The trial court overruled the motion, finding that the primary insurer had been grossly negligent in the investigation and defense of the claim, and that it had been guilty of bad faith in not accepting the original offer of settlement. Judgment was rendered in favor of the Bus Company for $7,500, and this appeal followed.

When an insurance company acts on behalf of the insured in the conduct of litigation and the settlement of claims, it assumes a fiduciary relationship and is obliged to act in good faith in representing the interests of the insured. American Casualty Co. v. G. A. Nichols Co., 10 Cir., 173 F.2d 830; Traders & General Ins. Co. v. Rudco Oil & Gas Co., 10 Cir., 129 F.2d 621, 142 A.L.R. 799; National Casualty Co. v. Britt, Okl., 200 P.2d 407. In the view we take of the case however, we may assume without deciding that the evidence was sufficient to support the trial court's finding of bad faith and gross negligence on the part of the primary insurer, and that a cause of action sounding in tort accrued to the Bus Company against the primary insurer. Be that as it may, Section 17(a), Federal Rules of Civil Procedure, 28 U.S.C.A., provides that 'every action shall be prosecuted in the name of the real party in interest * * * ', and we think the decisive question is whether the Bus Company having been fully reimbursed for the amount of its loss by the excess insurer, it is now the real party in interest to prosecute the cause of action.

Ordinarily when a public liability insurance company fully reimburses its insured for losses within the coverage of the policy, it becomes subrogated to the rights of the insured against third parties whose tortious conduct caused the loss. Travelers Ins. Co. v. Great Lakes Engineering Works Co., 6 Cir., 184 F. 426, 36 L.R.A.,N.S., 60; Home Ins. Co. v. Lack, 196 Ark. 888, 120 S.W.2d 355; Otis Elevator Co. v. Maryland Casualty Co., 95 Colo. 99, 33 P.2d 974; Ocean Accident & Guarantee Corp. v. Hooker Electro-Chemical Co., 240 N.Y. 37, 147 N.E. 351; Globe Indemnity Co. v. Schmitt,142 Ohio St. 595, 53 N.E.2d 790; U.S. Fidelity & Guaranty Co. v. Thomlinson-Arkwright Co., 172 Or. 307, 141 P.2d 817.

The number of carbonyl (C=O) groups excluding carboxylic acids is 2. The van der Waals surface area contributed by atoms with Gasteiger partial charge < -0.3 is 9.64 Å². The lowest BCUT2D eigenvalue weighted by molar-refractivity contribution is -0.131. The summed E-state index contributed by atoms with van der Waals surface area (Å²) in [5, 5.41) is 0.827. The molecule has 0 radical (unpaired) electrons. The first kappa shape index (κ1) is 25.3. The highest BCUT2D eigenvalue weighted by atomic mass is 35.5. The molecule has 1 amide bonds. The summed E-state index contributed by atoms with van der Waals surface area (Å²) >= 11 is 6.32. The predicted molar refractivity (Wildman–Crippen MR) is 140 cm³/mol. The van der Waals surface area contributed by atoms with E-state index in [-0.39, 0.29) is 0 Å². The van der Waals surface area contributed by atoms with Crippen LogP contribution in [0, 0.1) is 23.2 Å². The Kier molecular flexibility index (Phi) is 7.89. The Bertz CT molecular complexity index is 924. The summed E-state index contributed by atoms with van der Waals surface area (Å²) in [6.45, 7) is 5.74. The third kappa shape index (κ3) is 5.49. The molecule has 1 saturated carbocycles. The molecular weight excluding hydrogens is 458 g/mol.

Page 10

Where such total subrogation occurred at common law, the action to enforce the insurer's rights had to be brought in the name of the insured, since the common law courts did not recognize the equitable interest of the insurer. Montello Shoe Co. v. Suncook Industries, 92 N.H. 161, 26 A.2d 676; Annotation 157 A.L.R. 1242, 96 A.L.R. 864. On the other hand, in suits in equity or admiralty, the fully subrogated insurer sued in his own name. St. Louis Iron Mt. & So. Ry. Co. v. Commercial Union Ins. Co., 139 U.S. 223, 235, 11 S.Ct. 554, 35 L.Ed. 154. See also City of New York Ins. Co. v. Tice, 159 Kan. 176, 152 P.2d 836, 157 A.L.R. 1242, Harrington v. Central States F. Ins. Co., 169 Okl. 255, 36 P.2d 738, 96 A.L.R. 864. Under modern statutes abolishing the distinction...

To continue reading

FREE SIGN UP